Kansas City Here We Come

March 8, 2010 - Dave Armstrong, Big 12 Network

My first thought after watching Iowa State upset Kansas State at Bramlage Coliseum Saturday evening was...this is going to be a wild and crazy Phillips 66 Big 12 Basketball Championship. If a team with only three Conference wins previous to that game could go into the Octagon of Doom and beat the fifth-ranked team in the country, than I'm convinced anything could happen this week at the Sprint Center. Thousands of college basketball fans will descend on my adopted hometown of Kansas City, and we should all come prepared to be stunned, surprised and amazed.

Before we break down the first round of action, let me congratulate all the winners of the individual and team awards to date. They are all richly deserving of the recognition, and I feel the best is yet to come.

My broadcast partner, Reid Gettys, will provide analysis of the quarterfinal action sometime after the first round is in the books. Our studio host, Doug Bell, will take it from there. So let's take a peak at what we might expect on Wednesday starting at 11:30 a.m. CT.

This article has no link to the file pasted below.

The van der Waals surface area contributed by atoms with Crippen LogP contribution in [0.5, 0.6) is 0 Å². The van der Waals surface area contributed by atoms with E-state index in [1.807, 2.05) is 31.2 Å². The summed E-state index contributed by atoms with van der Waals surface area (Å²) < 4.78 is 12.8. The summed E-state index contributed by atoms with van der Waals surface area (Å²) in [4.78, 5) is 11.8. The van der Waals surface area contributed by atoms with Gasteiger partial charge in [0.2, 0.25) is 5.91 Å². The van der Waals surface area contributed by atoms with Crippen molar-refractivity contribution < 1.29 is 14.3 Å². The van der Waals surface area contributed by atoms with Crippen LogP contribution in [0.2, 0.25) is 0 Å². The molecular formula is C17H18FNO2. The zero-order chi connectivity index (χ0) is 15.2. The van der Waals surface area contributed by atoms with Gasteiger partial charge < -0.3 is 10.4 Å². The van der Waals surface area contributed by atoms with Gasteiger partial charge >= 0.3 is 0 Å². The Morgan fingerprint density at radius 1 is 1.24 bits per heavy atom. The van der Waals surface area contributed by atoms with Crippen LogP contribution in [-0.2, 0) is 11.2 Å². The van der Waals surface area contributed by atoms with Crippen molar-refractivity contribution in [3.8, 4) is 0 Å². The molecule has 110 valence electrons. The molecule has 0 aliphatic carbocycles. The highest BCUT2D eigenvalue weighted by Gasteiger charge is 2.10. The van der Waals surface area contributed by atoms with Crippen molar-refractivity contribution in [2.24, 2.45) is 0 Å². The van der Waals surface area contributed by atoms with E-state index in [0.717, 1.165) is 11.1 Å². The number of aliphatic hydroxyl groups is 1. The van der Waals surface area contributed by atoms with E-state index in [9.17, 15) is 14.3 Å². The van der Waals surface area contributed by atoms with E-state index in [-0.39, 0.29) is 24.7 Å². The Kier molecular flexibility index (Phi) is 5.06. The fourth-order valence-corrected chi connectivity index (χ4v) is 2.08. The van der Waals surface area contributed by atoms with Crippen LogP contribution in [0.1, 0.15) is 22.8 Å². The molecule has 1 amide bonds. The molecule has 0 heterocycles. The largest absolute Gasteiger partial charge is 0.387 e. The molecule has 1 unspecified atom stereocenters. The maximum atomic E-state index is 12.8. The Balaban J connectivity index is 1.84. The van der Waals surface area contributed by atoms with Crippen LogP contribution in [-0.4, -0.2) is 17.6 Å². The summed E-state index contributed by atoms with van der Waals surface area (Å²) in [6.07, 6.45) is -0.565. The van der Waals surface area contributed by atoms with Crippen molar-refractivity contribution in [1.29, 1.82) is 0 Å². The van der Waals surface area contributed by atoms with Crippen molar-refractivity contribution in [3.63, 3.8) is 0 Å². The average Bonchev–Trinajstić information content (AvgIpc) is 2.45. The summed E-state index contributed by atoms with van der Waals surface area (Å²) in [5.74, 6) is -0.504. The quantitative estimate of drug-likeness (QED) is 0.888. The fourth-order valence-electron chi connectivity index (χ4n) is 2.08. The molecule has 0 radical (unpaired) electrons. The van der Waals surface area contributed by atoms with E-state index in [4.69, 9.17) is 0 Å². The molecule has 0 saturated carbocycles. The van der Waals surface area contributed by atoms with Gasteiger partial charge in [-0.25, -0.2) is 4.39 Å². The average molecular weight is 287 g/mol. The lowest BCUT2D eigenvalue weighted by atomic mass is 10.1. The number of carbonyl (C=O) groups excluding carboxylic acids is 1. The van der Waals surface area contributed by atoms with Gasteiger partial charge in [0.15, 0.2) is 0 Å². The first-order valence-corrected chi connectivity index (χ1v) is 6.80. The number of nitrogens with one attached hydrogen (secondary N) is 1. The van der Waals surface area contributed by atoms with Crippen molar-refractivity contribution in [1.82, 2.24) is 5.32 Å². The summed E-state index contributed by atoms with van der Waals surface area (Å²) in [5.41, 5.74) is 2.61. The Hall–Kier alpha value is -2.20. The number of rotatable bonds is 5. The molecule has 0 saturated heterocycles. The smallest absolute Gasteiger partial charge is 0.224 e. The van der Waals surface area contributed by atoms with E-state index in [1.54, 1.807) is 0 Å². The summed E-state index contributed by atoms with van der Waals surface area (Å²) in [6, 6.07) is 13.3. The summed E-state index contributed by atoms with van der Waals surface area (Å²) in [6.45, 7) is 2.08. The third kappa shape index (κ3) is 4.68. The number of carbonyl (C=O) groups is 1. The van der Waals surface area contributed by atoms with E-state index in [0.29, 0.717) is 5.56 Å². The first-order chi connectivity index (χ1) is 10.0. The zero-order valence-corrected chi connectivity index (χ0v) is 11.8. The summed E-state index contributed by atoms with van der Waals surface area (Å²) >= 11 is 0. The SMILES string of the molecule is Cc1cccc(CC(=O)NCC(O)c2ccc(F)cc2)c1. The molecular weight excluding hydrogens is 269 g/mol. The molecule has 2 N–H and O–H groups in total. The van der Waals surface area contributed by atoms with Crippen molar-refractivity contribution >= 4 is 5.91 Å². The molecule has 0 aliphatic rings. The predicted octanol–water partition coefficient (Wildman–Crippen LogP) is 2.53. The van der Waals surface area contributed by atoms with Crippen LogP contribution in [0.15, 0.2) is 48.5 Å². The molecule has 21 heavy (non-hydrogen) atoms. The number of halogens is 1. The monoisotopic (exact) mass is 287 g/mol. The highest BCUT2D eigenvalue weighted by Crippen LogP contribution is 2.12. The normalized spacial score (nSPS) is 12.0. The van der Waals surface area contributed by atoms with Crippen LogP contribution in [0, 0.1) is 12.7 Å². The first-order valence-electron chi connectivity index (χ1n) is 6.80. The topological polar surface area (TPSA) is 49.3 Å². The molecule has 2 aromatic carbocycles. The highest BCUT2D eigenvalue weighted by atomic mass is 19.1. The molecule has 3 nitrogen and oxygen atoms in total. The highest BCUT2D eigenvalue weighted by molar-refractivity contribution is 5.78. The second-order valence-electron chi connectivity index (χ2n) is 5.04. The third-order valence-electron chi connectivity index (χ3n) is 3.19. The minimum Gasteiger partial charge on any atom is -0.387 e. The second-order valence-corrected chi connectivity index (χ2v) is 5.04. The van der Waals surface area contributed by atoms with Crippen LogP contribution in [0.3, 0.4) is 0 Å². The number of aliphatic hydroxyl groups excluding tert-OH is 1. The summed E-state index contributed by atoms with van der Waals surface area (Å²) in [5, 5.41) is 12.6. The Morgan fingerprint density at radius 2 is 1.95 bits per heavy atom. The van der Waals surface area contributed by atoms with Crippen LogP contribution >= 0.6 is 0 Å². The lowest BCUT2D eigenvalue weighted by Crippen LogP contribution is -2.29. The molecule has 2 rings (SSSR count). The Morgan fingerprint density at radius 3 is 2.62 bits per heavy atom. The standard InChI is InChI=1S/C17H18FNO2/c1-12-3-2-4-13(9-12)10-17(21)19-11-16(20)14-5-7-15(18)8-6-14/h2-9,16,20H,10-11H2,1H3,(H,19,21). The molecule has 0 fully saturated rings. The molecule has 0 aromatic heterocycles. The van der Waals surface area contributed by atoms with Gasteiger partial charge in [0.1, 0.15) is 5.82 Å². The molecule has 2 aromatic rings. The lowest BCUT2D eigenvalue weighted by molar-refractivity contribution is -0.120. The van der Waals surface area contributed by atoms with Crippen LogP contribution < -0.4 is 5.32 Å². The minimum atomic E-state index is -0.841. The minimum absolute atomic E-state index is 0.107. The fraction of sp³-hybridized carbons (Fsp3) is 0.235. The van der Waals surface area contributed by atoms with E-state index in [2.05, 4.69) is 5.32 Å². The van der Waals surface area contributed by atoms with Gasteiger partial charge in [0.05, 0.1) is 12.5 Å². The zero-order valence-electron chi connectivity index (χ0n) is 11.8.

In our first game of the day, Colorado and Texas Tech will meet. The scouting reports will be fresh for this one as these two teams clashed just last Saturday in Boulder. In that game, the one-two punch of Cory Higgins and Freshman of the Year, Alec Burks, was just too much for the Red Raiders. The Buffaloes are one of the hottest teams coming to town as Colorado has won three in a row. Tech will need to regroup fast - they've lost seven in a row. They are hoping for a singular performance from Mike Singletary like we saw last year. Both teams have hopes of a possible NIT berth, and that may be the stakes for this match-up.